In How the Pieces Fell into Place – part 1 I described how I discovered the negative impact on nutrition of sugar/carbohydrates on good health, but where, and how, did it fit in to the elaborate jigsaw puzzle known as life ? In part 2, I will delve a little deeper on the topic of sugar (and carbs) and some of the problems arising from over-consumption.
Sugar, is the common name for sucrose, a disaccharide composed of one molecule of glucose and one of fructose. The chemical formula is C12H22O11.
Sucrose is rapidly absorbed following ingestion and prompts a rapid elevation of blood sugar levels, which in turn initiates a powerful endocrine response that is designed to mitigate the increases in blood glucose. Hormones released from the pancreas and adrenal cortex include insulin, glucagon, epinephrine and cortisol. Insulin lowers blood glucose level and glucagon elevates it – they work antagonistically attempting to maintain it within acceptable bodily limits.
Let’s take a step backwards to help us better understand the present and the future…
For thousands of years, humanity’s exposure to sucrose was typically limited to the content found in fruit. Prior to the late 18th/early 19th century sugar consumption was usually less than 25lbs per year, however mechanization of the production process reduced the cost and created vast new untapped markets ready to be exploited. All of which led to today’s massive consumption of on average, between 130 and 150 lbs of sugar each year in the US. Many people do not realize that sugar is frequently used as a cheap filler in processed foods and can be as addictive as cocaine ! It also possesses no nutritional value beyond pure calories.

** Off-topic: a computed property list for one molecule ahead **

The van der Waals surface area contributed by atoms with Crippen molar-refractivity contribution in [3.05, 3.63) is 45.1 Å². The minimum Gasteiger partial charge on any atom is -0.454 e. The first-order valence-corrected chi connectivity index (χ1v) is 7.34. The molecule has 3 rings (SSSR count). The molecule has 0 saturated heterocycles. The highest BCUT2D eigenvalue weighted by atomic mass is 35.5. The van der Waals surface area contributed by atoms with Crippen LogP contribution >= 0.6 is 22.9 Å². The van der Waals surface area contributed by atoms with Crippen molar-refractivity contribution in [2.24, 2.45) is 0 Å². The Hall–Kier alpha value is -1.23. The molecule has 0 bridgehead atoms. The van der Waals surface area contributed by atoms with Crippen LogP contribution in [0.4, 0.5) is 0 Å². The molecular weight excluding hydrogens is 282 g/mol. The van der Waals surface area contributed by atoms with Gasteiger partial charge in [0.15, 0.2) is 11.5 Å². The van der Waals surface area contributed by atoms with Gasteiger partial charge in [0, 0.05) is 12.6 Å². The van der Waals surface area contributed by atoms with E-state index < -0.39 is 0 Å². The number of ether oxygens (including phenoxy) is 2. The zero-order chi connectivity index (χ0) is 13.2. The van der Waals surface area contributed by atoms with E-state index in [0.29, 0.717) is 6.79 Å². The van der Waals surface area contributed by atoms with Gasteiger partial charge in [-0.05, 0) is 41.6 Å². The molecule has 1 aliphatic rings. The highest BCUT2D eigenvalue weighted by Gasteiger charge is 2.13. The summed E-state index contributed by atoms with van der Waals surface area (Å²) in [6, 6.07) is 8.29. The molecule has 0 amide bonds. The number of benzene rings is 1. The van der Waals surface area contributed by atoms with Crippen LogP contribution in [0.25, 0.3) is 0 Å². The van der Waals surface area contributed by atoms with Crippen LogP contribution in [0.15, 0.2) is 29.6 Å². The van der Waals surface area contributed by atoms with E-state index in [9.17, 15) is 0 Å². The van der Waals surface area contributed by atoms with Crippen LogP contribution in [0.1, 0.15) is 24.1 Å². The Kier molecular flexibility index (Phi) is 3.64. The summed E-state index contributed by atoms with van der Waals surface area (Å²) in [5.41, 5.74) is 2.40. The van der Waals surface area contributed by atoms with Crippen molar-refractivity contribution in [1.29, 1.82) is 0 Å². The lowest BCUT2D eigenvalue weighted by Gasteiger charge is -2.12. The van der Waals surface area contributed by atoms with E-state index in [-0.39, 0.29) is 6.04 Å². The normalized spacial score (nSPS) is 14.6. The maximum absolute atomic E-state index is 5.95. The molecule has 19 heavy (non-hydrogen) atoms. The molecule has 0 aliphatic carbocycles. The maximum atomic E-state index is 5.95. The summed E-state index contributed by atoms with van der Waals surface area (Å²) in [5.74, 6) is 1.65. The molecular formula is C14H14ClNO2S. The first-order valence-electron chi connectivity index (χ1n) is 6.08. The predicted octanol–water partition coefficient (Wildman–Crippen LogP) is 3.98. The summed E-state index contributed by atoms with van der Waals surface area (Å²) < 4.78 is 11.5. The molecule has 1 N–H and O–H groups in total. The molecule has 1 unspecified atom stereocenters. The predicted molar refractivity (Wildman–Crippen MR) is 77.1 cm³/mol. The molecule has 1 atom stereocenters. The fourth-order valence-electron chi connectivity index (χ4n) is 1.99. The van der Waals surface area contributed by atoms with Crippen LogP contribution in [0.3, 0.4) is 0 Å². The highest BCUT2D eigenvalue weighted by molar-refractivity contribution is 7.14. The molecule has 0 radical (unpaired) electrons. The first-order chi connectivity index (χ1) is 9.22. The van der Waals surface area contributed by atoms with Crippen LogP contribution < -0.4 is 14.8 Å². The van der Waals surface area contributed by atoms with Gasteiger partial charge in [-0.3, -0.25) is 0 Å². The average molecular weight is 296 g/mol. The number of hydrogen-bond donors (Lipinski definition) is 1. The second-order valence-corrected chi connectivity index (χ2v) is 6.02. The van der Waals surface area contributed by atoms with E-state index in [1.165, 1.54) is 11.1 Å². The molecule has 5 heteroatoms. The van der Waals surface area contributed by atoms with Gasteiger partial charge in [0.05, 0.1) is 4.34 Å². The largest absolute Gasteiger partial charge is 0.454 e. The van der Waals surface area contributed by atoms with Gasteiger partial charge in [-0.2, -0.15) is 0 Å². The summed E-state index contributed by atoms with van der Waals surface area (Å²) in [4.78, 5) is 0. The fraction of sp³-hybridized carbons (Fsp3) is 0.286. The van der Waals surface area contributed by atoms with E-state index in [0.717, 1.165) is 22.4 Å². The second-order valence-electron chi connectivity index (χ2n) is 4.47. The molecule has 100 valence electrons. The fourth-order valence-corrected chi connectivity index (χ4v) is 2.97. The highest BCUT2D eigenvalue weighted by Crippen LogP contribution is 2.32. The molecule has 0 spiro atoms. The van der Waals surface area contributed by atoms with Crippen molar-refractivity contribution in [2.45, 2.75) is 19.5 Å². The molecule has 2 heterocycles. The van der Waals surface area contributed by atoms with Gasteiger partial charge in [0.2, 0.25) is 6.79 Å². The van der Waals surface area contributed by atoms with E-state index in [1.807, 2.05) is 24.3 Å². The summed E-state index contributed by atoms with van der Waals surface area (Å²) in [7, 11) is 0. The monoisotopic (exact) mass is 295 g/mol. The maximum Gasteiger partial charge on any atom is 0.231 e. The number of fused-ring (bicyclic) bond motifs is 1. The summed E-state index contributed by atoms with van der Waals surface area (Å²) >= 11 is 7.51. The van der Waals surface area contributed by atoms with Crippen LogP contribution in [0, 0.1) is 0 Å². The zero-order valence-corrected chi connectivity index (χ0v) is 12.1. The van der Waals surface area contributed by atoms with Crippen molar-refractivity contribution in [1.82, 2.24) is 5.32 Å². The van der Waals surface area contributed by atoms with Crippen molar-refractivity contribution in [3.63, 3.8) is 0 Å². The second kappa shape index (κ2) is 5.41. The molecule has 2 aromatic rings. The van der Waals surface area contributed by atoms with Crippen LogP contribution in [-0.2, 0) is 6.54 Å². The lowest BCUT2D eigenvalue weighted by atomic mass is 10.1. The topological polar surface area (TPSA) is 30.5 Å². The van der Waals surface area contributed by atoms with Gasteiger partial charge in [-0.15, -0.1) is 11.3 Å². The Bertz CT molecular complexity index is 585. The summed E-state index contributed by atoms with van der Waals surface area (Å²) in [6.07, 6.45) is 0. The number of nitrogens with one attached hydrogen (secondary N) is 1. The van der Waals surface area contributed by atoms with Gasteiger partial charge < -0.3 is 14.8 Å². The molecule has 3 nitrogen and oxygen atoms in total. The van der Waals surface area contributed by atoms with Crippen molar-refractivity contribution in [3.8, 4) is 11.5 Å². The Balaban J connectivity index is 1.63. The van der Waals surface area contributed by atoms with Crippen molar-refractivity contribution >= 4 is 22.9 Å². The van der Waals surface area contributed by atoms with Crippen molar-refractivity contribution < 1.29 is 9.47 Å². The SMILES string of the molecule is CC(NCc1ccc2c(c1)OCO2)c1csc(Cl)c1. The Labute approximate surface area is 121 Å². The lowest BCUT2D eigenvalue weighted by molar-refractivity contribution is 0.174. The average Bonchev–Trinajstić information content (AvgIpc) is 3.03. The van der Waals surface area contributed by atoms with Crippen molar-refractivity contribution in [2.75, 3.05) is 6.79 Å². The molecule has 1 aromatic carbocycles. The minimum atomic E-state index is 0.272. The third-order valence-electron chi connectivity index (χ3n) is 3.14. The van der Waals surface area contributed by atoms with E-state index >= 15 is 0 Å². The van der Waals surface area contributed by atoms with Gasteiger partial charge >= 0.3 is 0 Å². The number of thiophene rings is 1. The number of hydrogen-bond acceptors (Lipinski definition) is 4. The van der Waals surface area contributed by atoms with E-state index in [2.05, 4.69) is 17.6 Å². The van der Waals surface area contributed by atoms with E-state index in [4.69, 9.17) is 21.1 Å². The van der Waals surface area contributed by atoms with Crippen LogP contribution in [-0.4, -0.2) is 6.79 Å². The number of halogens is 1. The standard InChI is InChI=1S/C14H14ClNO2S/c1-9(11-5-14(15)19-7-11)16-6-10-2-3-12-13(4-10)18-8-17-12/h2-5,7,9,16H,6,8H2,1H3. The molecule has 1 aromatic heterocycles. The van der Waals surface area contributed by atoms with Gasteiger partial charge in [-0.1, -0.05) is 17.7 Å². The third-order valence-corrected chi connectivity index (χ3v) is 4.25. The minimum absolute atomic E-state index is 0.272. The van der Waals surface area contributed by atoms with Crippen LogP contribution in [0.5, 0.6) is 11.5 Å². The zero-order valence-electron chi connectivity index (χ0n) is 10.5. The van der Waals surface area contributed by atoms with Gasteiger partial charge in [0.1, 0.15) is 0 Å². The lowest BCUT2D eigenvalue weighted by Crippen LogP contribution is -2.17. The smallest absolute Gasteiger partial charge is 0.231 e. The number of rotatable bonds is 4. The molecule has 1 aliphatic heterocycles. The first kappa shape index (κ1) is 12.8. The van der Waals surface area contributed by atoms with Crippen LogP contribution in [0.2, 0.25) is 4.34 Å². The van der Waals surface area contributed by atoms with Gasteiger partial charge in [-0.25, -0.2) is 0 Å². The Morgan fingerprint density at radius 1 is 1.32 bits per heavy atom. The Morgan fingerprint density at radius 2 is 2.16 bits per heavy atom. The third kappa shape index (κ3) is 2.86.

There are several modes of action by which sugar can impact normal bodily function, including tooth decay and direct irritation of Gastro-Intestinal tissues. However, it is increased hormonal responses – of which higher insulin levels appear to be the primary instigator of degraded health – that are the most significant.
Many people are familiar with The Glycemic Index or GI, (a measure of the rate of increase of blood sugar following ingestion of a specific food, expressed relative to the standard, glucose, which is defined at a GI of 100). A few years ago there began a push to focus dieters on the GI for the various foods being consumed. Now in the absence of better nutritional information, the index would help, but unfortunately it is not a panacea and leaves a lot to be desired. For example, it takes no account of the size of the serving of the individual food item, rather it is based on testing 50g of the said item. Clearly many foods are eaten in greater or lesser quatities per serving. The GI also considers foods in isolation, rather than in the traditional meal setting consisting of multiple food items eaten together. Finally, different food storage and preparation methods which can influence the GI number are not taken into consideration.
To counter the serving size issue the Glycemic Load was developed which merely takes the GI value and multiplies it by the typical serving size.
Well this is better than the GI alone, but still has some glaring deficiencies, primarily the fact that there are several foods with low GI/GL scores that can instigate unexpectedly high insulin responses. At this point I was getting very frustrated as I could not find a clear answer to my nutritional dilemma. Enter the Insulin Index and a closer examination of the effects of insulin on the body.
Coming next : How the Pieces Fell into Place – part 3…Insulin, the hormone that quite literally shapes your life.